Despite global obstacles, U.S. beef maintains strong January exports
With key global markets experiencing sluggish consumer spending, volatile currencies and persistent economic uncertainty, many analysts have been predicting a downturn for U.S. beef and pork exports. The January export results, however, defied those expectations as beef muscle cut exports jumped 13 percent in volume (43,949 metric tons or 96.9 million pounds) and 15 percent in value (to $186.5 million) compared to January 2008. Because beef variety meat exports declined in both volume and value, total beef plus beef variety meat exports were up 4 percent in value to $233 million, and essentially held even with January 2008 in terms of volume at 66,457 metric tons (146.5 million pounds).
“The increase in beef muscle cut exports is very gratifying, especially in the face of so much economic uncertainty,” said U.S. Meat Export Federation (US- MEF) President and CEO Philip Seng. “Even with overseas consumers constricting their spending in many areas, they recognize the quality, consistency and affordable value delivered by U.S. beef. That is one of the main reasons USMEF is intensifying promotions in sectors with the greatest propensity for utilizing U.S. beef under adverse economic circumstances.”
January pork exports also achieved very solid results, but with an increase in variety meat leading the way. Pork muscle cut exports declined by 4 percent in volume (to 112,417 metric tons or 247.8 million pounds) compared to January 2008, but increased by 2 percent in value to $295.8 million. Pork variety meat surged by 46 percent in volume (to 44,233 metric tons or 97.5 million pounds) and by 44 percent in value to $64.4 million.
This resulted in total pork plus pork variety meat exports of 156,650 metric tons (345.3 million pounds) valued at $360.2 million—an increase of 6 percent in vol ume and 8 percent in value over January 2008. Seng said the January pork export results were also impressive, especially when compared to the unprecedented export levels of 2008. “We all know that 2008—especially the first half of the year—was an exceptional accomplishment for pork exports,” he said. “While 2008 was an all-time high for both volume and value of U.S. pork exports, circumstances have changed dramatically in some key markets and matching those results will be a significant challenge. But I’m pleased to see we were able to achieve positive growth in January, due in large part to our strong sales of variety meat. “We anticipated a decline in pork demand in China, Russia and some other key markets,” Seng added. “So stepping up USMEF’s marketing efforts for U.S. pork in other regions of the world has been very important, and it is clearly paying dividends.”
Seng noted that with regard to both beef and pork, USMEF’s international teams have refocused their efforts on market niches that offer a more immediate return on investment—as opposed to some long-range educational programs—in order to help offset the projections for lower global protein consumption driven by the economic downturn.
Despite a decline in exports to both countries, Mexico and Canada remained the top two destinations for U.S. beef in January, combining to account for 56 percent of the value and 54 percent of the volume worldwide. South Korea, which was closed to U.S. beef during the first half of 2008, emerged as the third largest market in January. Korea’s imports, valued at $27.6 million, were about 20 percent higher than its December 2008 total. Vietnam was the fourth largest market in terms of volume (5,636 met rictons or 12.4 million pounds), and fifth largest in terms of value at $19.9 million. In fact, Vietnam was the pacesetter for the ASE- AN region as it set an alltime monthly record for U.S. beef exports.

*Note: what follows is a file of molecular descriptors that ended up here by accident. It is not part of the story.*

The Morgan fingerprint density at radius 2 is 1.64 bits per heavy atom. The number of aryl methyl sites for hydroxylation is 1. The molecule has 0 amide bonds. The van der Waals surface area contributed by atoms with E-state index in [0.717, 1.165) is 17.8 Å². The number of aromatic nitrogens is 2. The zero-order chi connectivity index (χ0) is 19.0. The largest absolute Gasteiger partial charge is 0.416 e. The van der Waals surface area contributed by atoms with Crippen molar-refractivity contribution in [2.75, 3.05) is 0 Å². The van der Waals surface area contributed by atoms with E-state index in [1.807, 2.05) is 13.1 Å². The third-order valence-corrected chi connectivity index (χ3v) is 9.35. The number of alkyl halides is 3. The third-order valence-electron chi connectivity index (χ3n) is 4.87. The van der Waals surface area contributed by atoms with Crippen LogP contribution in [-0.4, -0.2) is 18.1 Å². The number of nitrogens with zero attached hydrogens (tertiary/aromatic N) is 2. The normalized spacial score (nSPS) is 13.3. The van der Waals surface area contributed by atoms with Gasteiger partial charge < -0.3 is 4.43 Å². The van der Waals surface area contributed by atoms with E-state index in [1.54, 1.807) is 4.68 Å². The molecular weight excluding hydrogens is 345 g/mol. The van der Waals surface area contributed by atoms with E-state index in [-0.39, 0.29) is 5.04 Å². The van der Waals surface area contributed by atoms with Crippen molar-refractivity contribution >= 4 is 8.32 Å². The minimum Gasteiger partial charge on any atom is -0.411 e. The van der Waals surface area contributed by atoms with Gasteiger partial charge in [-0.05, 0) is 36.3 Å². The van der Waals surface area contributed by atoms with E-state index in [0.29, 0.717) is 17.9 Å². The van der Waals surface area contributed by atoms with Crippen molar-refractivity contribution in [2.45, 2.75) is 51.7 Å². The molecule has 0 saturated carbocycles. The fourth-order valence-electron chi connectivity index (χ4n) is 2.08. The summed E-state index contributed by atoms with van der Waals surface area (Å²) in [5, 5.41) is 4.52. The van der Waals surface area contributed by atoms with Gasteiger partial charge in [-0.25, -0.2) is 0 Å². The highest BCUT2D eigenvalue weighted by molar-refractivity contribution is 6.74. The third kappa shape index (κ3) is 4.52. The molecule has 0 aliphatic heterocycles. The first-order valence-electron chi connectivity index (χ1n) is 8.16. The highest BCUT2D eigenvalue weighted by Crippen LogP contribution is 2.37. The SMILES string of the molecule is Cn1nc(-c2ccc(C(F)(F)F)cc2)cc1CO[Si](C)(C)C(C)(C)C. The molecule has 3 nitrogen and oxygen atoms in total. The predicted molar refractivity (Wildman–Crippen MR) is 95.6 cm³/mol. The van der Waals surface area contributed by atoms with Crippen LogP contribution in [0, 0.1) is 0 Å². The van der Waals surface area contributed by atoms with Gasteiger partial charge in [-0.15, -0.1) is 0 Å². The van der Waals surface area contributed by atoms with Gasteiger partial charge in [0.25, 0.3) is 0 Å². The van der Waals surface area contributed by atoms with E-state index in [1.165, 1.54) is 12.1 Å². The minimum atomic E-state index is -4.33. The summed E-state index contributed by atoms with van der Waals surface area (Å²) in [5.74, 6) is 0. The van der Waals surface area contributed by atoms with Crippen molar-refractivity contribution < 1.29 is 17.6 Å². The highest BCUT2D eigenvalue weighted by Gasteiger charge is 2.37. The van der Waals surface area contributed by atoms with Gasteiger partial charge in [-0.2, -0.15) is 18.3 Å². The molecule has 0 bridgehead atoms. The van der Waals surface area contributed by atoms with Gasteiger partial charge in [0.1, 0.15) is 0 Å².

Japan stood in fourth place for beef exports in terms of value ($21.8 million) and fifth place in terms of volume (4,069 metric tons or about 9 million pounds).
This represents an increase of 27 percent in value and 31 percent in volume over January 2008. “With all sectors of the U.S. beef industry working together, we’ve been successful in steadily increasing our beef market share in Japan,” Seng said. “This is critically important during this economic downturn.
While Japan has economic struggles of its own, it has a very strong currency and a relatively high level of stability compared to many other global markets.”
Seng added that expanded market access in Japan remains a top priority for the beef industry, and that he considers the 20-month age limit on U.S. beef eligible for export to Japan a vital issue the countries must address as soon as possible.
The impact of these declines was softened, however, by the outstanding performance of pork exports in several emerging markets. Exports to the ASEAN region increased by 82 percent in volume (to 4,514 metric tons or 9.95 million pounds) and 78 percent in value to more than $8 million. Pork exports to Australia jumped by 65 percent in volume (reaching 4,533 metric tons or about 10 million pounds) and 80 percent in value to more than $11 million. Led by a strong performance in the Dominican Republic and Haiti, pork exports to the Caribbean region climbed by 79 percent in volume (to 3,182 metric tons or 7 million pounds) and 78 percent in value to $6.3 million. — WLJ